May 6, 2008
There were eight students, and they worked together in teams of two.
Here are their final videos from the spring 2008 semester.
May 2, 2008
This has been quite a journey for me as a teacher, and I’d like to thank my students for their enthusiasm and their patience.
I think the students’ blog posts about the spring semester, in which we focused primarily on video, were very fair and helpful.
I’d like more experience covering actual news this way, not necessarily an issue story, but a news story. Not that they couldn’t be both. But at times, I felt I was seeking the documentary story, and not the news story, which is hard for a journalist and a little confusing. I like the challenge of telling a news story in a way, a visual way, that might not be expected, or in the normal reality of a standard news publication.
Now, the best part of the course was, I believe, the time I was able to spend with my hands on a video camera or editing tool. The worst part of the course was, I believe, the (lack of) time I was able to spend with my hands on a video camera or editing tool. While I understand the structure of telling a story, telling that story through video took me well out of my comfort zone.
Out of al the things I learned, I think I am most confident about telling a story and making sure I have a variety of interesting shots and audio. I wasn’t as creative with shot angles and ideas in the first video I shot for class, but now I’ve become more comfortable with thinking about how the angles, sequences and pacing of shots can add visual interest. Now, I also know how to use the tripod appropriately for interviewing and also for controlled movements like panning, tilting and dollying.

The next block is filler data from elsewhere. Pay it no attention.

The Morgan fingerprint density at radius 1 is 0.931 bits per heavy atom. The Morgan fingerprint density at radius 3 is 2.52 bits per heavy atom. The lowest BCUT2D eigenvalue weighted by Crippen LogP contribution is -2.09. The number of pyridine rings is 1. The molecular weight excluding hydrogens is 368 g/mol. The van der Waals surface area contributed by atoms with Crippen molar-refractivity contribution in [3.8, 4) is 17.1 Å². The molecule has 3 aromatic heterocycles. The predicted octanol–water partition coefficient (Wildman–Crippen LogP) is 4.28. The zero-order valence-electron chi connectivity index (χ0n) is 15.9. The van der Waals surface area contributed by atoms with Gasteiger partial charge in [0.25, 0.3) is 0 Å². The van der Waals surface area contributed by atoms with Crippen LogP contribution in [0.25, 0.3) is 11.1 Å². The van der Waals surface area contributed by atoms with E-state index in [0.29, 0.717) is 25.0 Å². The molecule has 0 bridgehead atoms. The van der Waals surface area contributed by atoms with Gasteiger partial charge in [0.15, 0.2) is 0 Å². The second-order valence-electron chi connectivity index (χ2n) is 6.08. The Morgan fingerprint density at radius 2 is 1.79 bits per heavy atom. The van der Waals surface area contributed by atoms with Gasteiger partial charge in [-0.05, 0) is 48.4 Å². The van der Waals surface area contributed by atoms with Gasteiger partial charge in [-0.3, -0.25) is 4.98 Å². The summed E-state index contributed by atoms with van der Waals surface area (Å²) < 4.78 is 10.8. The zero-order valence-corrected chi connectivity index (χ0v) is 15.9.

I feel like there were many practices in this class that were not reflective of regular newsroom practice, and I am not sure how helpful they will be in producing short news videos for web packages for a newspaper. I am not sure that the emphasis on documentary film making and broadcast news styles will serve online journalists. I simply do not think the documentary film making methods is appropriate for producing news.
For the past few years, I have been experimenting with video … back then I thought I was doing a great a job.
The first day we experimented with the camera in class, however, changed that thought right away. The 5-shot technique along with the 10 second rule of shooting opened my eyes to that art of video and film. I have already made two videos that I am really proud of, and I am pretty sure that I will continue producing more video projects.
I have enjoyed our class’ exploration of longer films to help us gain perspective about storytelling in shorter formats, which is what I will do the most as a journalist. As much as I loathed doing it the first time, I now see how making a log of shots before capturing the video from the tape is beneficial. The same goes for writing a script. It can be tedious, but it does make the rest of the editing process easier. And, I think the more I edit video, the better I will become at identifying the best shots and writing a script that really facilitates the storytelling process.
The important issue is that Toolkit II is about how to create journalistic stories and learning how to tell them using a video camera, a bunch of cables, and a microphone. I think that is the real goal of the class. And it is not easy at all.
Shooting video footage, a task that demands extensive visual work and creative thinking, offers me a chance to develop my storytelling skills. It is always a thrill to find a lead, dig the story and present it creatively. In comparison to last [semester’s] Soundslides, video storytelling has been a greater challenge for me, as it is difficult to effectively calibrate details such as view angles and lighting. I believe that a great video narrator must be a careful observer in daily life. I am glad to have spend time learning how to edit video footage, a task that, though it may seem boring, is actually very enjoyable. [I] only wish I could have more experience using Final Cut Pro.
Thanks to all the students. It has been a privilege.